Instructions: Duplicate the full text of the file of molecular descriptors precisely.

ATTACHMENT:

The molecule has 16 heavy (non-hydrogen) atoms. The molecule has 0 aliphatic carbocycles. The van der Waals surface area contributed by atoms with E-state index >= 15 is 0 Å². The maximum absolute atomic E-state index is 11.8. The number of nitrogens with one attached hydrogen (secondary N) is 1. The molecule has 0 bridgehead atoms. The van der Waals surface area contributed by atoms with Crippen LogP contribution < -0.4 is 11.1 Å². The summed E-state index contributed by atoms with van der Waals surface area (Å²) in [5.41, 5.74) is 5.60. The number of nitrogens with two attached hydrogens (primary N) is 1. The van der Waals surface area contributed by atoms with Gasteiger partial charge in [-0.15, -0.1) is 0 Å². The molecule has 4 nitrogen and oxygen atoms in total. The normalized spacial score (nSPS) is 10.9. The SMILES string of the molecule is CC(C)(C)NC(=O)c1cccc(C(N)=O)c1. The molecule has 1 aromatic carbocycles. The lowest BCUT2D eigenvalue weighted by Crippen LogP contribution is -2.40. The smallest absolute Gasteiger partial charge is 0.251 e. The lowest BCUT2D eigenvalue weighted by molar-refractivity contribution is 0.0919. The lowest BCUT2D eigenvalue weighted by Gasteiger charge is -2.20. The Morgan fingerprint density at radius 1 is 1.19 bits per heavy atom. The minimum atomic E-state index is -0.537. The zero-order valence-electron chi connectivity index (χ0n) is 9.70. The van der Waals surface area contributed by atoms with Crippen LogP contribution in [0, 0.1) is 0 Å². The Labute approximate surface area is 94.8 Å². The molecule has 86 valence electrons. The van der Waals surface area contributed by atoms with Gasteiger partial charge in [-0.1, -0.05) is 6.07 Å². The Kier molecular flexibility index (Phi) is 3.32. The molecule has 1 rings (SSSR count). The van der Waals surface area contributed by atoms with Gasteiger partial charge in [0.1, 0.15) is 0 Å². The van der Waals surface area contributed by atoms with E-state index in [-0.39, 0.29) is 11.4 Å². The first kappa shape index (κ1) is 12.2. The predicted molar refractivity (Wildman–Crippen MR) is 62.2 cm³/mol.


The molecule has 16 heavy (non-hydrogen) atoms. The molecule has 0 aliphatic carbocycles. The van der Waals surface area contributed by atoms with E-state index >= 15 is 0 Å². The maximum absolute atomic E-state index is 11.8. The number of nitrogens with one attached hydrogen (secondary N) is 1. The molecule has 0 bridgehead atoms. The van der Waals surface area contributed by atoms with Crippen LogP contribution < -0.4 is 11.1 Å². The summed E-state index contributed by atoms with van der Waals surface area (Å²) in [5.41, 5.74) is 5.60. The number of nitrogens with two attached hydrogens (primary N) is 1. The van der Waals surface area contributed by atoms with Gasteiger partial charge in [-0.15, -0.1) is 0 Å². The molecule has 4 nitrogen and oxygen atoms in total. The normalized spacial score (nSPS) is 10.9. The SMILES string of the molecule is CC(C)(C)NC(=O)c1cccc(C(N)=O)c1. The molecule has 1 aromatic carbocycles. The lowest BCUT2D eigenvalue weighted by Crippen LogP contribution is -2.40. The smallest absolute Gasteiger partial charge is 0.251 e. The lowest BCUT2D eigenvalue weighted by molar-refractivity contribution is 0.0919. The lowest BCUT2D eigenvalue weighted by Gasteiger charge is -2.20. The Morgan fingerprint density at radius 1 is 1.19 bits per heavy atom. The minimum atomic E-state index is -0.537. The zero-order valence-electron chi connectivity index (χ0n) is 9.70. The van der Waals surface area contributed by atoms with Crippen LogP contribution in [0, 0.1) is 0 Å². The Labute approximate surface area is 94.8 Å². The molecule has 86 valence electrons. The van der Waals surface area contributed by atoms with Gasteiger partial charge in [-0.1, -0.05) is 6.07 Å². The Kier molecular flexibility index (Phi) is 3.32. The molecule has 1 rings (SSSR count). The van der Waals surface area contributed by atoms with Gasteiger partial charge in [0.1, 0.15) is 0 Å². The van der Waals surface area contributed by atoms with E-state index in [-0.39, 0.29) is 11.4 Å². The first kappa shape index (κ1) is 12.2. The predicted molar refractivity (Wildman–Crippen MR) is 62.2 cm³/mol.